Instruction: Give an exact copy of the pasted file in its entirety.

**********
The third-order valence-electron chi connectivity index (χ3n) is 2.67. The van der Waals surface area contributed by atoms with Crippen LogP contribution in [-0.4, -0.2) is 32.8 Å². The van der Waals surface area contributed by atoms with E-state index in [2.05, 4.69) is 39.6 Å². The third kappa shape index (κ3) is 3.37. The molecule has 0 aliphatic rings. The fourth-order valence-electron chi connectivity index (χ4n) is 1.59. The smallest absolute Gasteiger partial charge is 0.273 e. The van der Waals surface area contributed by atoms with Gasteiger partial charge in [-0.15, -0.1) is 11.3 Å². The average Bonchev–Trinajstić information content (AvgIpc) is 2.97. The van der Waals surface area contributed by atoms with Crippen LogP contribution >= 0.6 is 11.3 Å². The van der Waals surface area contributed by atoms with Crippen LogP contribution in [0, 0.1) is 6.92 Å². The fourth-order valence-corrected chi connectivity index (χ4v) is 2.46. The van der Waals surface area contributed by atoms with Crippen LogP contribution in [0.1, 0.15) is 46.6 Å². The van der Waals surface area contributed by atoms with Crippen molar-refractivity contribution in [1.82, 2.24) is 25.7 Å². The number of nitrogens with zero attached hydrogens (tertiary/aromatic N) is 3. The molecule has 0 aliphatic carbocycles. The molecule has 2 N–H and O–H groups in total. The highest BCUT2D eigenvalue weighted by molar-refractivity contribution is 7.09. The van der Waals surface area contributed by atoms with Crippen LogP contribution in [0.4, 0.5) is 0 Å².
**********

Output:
The third-order valence-electron chi connectivity index (χ3n) is 2.67. The van der Waals surface area contributed by atoms with Crippen LogP contribution in [-0.4, -0.2) is 32.8 Å². The van der Waals surface area contributed by atoms with E-state index in [2.05, 4.69) is 39.6 Å². The third kappa shape index (κ3) is 3.37. The molecule has 0 aliphatic rings. The fourth-order valence-electron chi connectivity index (χ4n) is 1.59. The smallest absolute Gasteiger partial charge is 0.273 e. The van der Waals surface area contributed by atoms with Gasteiger partial charge in [-0.15, -0.1) is 11.3 Å². The average Bonchev–Trinajstić information content (AvgIpc) is 2.97. The van der Waals surface area contributed by atoms with Crippen LogP contribution >= 0.6 is 11.3 Å². The van der Waals surface area contributed by atoms with Crippen LogP contribution in [0, 0.1) is 6.92 Å². The fourth-order valence-corrected chi connectivity index (χ4v) is 2.46. The van der Waals surface area contributed by atoms with Crippen LogP contribution in [0.1, 0.15) is 46.6 Å². The van der Waals surface area contributed by atoms with Crippen molar-refractivity contribution in [1.82, 2.24) is 25.7 Å². The number of nitrogens with zero attached hydrogens (tertiary/aromatic N) is 3. The molecule has 0 aliphatic carbocycles. The molecule has 2 N–H and O–H groups in total. The highest BCUT2D eigenvalue weighted by molar-refractivity contribution is 7.09. The van der Waals surface area contributed by atoms with Crippen LogP contribution in [0.4, 0.5) is 0 Å².